An insurance premium for the vehicle is then determined based on the complexity rating (step 408). A vehicle having a higher aggregate complexity rating typically takes more complex routes than a vehicle with a lower complexity rating and, therefore, is more likely to be in an accident. So, a vehicle that typically travels complex routes is offered a higher insurance premium than the same vehicle with the same owner that typically travels less complex routes. Other factors, such as vehicle type, age, value, and storage location and driver age, driving history, residence, and primary driving locations can be used in setting the insurance premium pricing.

Additional telematics data, such as maximum speed, average speed, driving locations, time of day of travel, vehicle safety, etc. can also be used for setting the insurance premium price. The additional data can be combined with the complexity score to form a trip safety score. In some embodiments, the additional data, particularly vehicle kinematics data (i.e., speed, velocity, acceleration, jerk, etc.) is used to gauge how a driver responds to routes. Drivers respond differently to routes, particularly complex routes; for example, some drivers make fast accelerations, decelerations, change lanes, and turns more readily than others who drive more smoothly. The first type of driver experiences more safety events and may be more likely to have an accident than the smoother second type of driver. More severe safety events, e.g., faster or harder accelerations or decelerations, also increase the likelihood that the vehicle will have an accident. So, the frequency of safety events, as well as the type of safety events and severity of the events, can be used in classifying a driver's driving habits and determining the insurance premium.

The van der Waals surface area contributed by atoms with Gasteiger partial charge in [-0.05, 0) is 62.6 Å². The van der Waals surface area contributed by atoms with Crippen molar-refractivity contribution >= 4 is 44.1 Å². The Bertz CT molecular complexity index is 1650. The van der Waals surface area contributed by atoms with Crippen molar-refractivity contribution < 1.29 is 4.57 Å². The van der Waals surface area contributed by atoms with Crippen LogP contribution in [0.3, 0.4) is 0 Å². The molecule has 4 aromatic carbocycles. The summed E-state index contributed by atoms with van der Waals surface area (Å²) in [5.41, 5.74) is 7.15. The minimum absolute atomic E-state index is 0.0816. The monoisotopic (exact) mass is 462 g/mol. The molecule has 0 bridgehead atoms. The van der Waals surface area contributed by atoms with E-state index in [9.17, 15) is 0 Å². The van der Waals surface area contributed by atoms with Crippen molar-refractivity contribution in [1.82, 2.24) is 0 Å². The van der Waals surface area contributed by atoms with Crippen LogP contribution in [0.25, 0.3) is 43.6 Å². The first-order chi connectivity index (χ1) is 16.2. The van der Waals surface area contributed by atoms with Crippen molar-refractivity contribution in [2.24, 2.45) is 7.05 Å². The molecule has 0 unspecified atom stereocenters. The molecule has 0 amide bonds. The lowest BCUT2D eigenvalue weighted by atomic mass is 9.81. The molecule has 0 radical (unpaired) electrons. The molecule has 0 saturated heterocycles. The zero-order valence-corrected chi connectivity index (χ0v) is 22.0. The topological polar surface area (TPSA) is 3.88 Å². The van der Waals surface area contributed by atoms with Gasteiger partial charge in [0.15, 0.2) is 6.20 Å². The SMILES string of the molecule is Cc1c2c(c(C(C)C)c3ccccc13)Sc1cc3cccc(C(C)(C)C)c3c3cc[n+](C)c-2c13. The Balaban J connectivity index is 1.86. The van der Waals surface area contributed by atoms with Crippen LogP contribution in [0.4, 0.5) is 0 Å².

The complexity rating can be used for retroactive, real-time or prospective insurance premium pricing. A scheme for real-time pricing is described in relation to FIG. 8. For retroactive pricing, a customer can pay a preset price for automobile insurance coverage for a period of time, wherein the preset price assumes a certain complexity rating. During the time period or a portion of the time period, the customer's trips are monitored to determine a complexity rating. At the end of the time period, the customer is given a refund or a credit if the customer's actual complexity rating was lower than the assumed complexity rating of the preset price. In some embodiments, the customer is charged a surcharge if the actual complexity rating was higher than the assumed complexity rating of the preset price. For prospective pricing, the complexities of trips taken by a customer during one time period are used for determining a price for an automobile insurance premium for a different, later time period. For example, a current or prospective customer could install a data collection device in his car for a period of time and send the data collection device to the insurance company or a third party, which calculates the complexity rating to be used for adjusting future premium prices. The customer or the insurance company may request that a new complexity rating be recalculated using new data when the driver's route complexities are more likely change, e.g., if the customer moves, changes jobs, has a child, or retires, or at certain time periods, e.g., every year, every two years, every three years, every five years, every ten years, etc. In some embodiments, both prospective pricing and retroactive pricing are used. For example, a customer being continually monitored can be charged a premium for a time period based on one or more past complexity ratings, and if the customer's actual complexity rating for the time period was greater than or less than the expected rating, a refund, credit, or surcharge may be applied.

FIG. 7 is a flowchart of a method 700 for determining how much route complexity data to collect and, when data collection is complete, computing a complexity rating for a driver and computing an insurance premium based on the complexity rating. An adequate number of routes should be traveled by the vehicle so that a complexity rating can be determined that is fairly consistent over time and will accurately describe future trips taken by the vehicle. Furthermore, the data collection device 104 should be installed long enough that it becomes infeasible for the driver to modify his routes or driving habits to fool the insurance company or, if the driver succeeds in modifying his routes or driving habits, new habits form so that the driver drives more smoothly and/or takes less complex routes even in the absence of the data collection device 104. The method 700 is similar to the method 400, but it includes a loop for determining if enough data was collected and collecting additional data if enough data was not collected.